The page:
ZZZ GET YOUR
From falling asleep with your face in the cereal bowl in the early weeks of pregnancy, to pregnancy-induced insomnia towards the third trimester, sleep during pregnancy is off kilter. Here’s what to do to help, writes Tina Otte
AFTER THE INITIAL BURST of natural lethargy that the first trimester brings, you would expect that the bigger your baby gets, the more demands are placed on your body, and that the extreme exhaustion that you feel at the end of a day would mean that when your head hits the pillow, it would be lights out for you and a night of really good sleep. Instead you have trouble falling asleep and staying asleep. This occurs for all sorts of reasons. As your baby and your belly grows, your bladder gets squished and squashed and your trips to the loo become more frequent. Also, it gets harder to stay comfortable as your baby “bops” you one frequently through the night. Your baby’s sleep cycles seldom match yours! Sore joints and hot flushes don’t help your situation and thoughts of the upcoming birth and how you are ever going to be a good enough mother to this baby gives you nightmares. Just know – you’re in good company! It’s extremely rare for a pregnant woman to sleep through the night. TIPS FOR NIGHT TIME WAKING ■ CREATE A PRE-SLEEP RITUAL Perhaps this includes having a warm bath and pampering your body and your skin with lotions and sweet-smelling oils. Perhaps it’s a light shower to cool you down. Listening to soothing, gentle music may help you unwind, as will a good book (one that has nothing to do with preparing for birth or parenting). ■ CHILLAX! Your core temperature is higher when you’re pregnant, so make sure you can lower the temperature in your room. Open windows for good ventilation or use a fan. Wear pyjamas that allow your skin to breathe. And avoid hot baths! ■ USE A HUMIDIFIER Keeping the air in your room moist can decrease your sinus congestion and pregnancy snoring.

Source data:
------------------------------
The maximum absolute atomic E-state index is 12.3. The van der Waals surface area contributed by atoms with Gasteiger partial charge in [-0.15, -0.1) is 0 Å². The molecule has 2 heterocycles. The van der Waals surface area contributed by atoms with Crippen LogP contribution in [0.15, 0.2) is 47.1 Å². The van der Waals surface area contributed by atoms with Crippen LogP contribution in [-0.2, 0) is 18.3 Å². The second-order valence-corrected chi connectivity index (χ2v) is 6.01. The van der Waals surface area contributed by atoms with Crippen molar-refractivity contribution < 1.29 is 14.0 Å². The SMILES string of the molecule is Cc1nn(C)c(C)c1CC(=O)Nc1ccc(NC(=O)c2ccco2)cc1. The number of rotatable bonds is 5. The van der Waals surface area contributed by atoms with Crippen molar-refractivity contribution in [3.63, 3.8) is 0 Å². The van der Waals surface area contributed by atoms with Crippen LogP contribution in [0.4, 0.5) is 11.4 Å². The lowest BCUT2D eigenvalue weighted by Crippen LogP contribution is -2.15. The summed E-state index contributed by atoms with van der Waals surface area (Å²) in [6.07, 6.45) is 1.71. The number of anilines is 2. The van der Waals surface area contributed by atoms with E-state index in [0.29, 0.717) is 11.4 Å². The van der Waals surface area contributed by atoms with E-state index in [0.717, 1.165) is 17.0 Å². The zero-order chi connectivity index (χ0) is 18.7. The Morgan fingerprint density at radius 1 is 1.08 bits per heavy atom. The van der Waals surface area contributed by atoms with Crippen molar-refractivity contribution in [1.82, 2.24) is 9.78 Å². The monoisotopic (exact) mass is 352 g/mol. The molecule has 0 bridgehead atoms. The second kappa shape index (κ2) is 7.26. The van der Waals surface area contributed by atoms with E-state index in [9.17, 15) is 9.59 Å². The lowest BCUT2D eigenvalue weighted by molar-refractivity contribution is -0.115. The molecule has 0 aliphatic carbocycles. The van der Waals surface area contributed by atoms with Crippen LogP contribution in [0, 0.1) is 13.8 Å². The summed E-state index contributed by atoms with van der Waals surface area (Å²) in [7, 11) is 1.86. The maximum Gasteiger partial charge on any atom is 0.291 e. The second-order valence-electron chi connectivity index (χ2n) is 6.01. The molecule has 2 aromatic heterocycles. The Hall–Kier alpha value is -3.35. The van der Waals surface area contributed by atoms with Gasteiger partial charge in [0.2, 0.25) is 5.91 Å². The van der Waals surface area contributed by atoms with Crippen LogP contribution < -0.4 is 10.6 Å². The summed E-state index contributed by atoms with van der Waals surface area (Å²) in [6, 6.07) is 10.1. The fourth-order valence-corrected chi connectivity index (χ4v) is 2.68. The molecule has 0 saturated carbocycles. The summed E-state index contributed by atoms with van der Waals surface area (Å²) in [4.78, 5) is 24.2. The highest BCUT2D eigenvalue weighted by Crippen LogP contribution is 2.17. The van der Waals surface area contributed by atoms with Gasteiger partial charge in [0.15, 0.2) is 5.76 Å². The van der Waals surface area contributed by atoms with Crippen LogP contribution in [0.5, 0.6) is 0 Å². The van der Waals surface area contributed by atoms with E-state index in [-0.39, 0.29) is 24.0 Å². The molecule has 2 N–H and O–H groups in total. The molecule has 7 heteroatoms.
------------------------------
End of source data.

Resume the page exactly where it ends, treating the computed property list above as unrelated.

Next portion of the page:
WATCH WHAT YOU EAT
Some in-utero babies become more active when you eat spicy or sugary foods. If this is the case, avoid those at nighttime – otherwise your baby will put on her dancing shoes!
Stack your pillows so that your head is in the natural extension of your spine. Use pillows to support your head, tummy, hips (pillow between your knees) and back.
COMFORTING BEDTIME DRINK
Drink a cup of milk with a spoon of honey, or a turkey sandwich before bed or when hunger pangs strike in the night and you can’t get back to sleep. Milk and turkey both contain L-tryptophan, a sleep-inducing amino acid.
Use those pillows to maintain your position in a more upright fashion.
BREATHE IN CALMNESS
If you wake up and can’t get back to sleep, focus on full breaths in through the nose and out through the mouth. Soften your body with each outward breath. Listen to the noises of the night and let the stillness of the night lull you back to sleep.
NO MORE SCREEN TIME
Switch off your TV at least an hour before bedtime, and stop scrolling through your phone. Research shows that the blue light from screens keeps you awake for longer.
GO TO BED EARLY…
and sleep in whenever you can.
BLOCK OUT THE LIGHT
Block-out curtains can help keep your room really dark, so when you move into arousal sleep, it will be much easier to go back to sleep if there are no outside lights bothering you!
WORKING UP A SWEAT
Avoid doing a vigorous workout before bed. This can send your body into overdrive. Try to have your exercise done before 7pm.
It works on our limbic (emotional) system and using essential oils may become part of your pre-sleep routine, either in your bathwater, on your pulse points or a dab under your nose. There are many oils that are safe to use from the second half of your pregnancy and these include, lavender, chamomile, rose blend, geranium and any of the citrus oils. Be sure to check this out with an aromatherapist first! Some of these oils can help during labour as well. Other causes of fatigue during pregnancy include anaemia, lower blood pressure and shortness of breath, poor nutrition, low iron reserves and stress and tension. Should you be suffering debilitating fatigue, please discuss this with your doctor!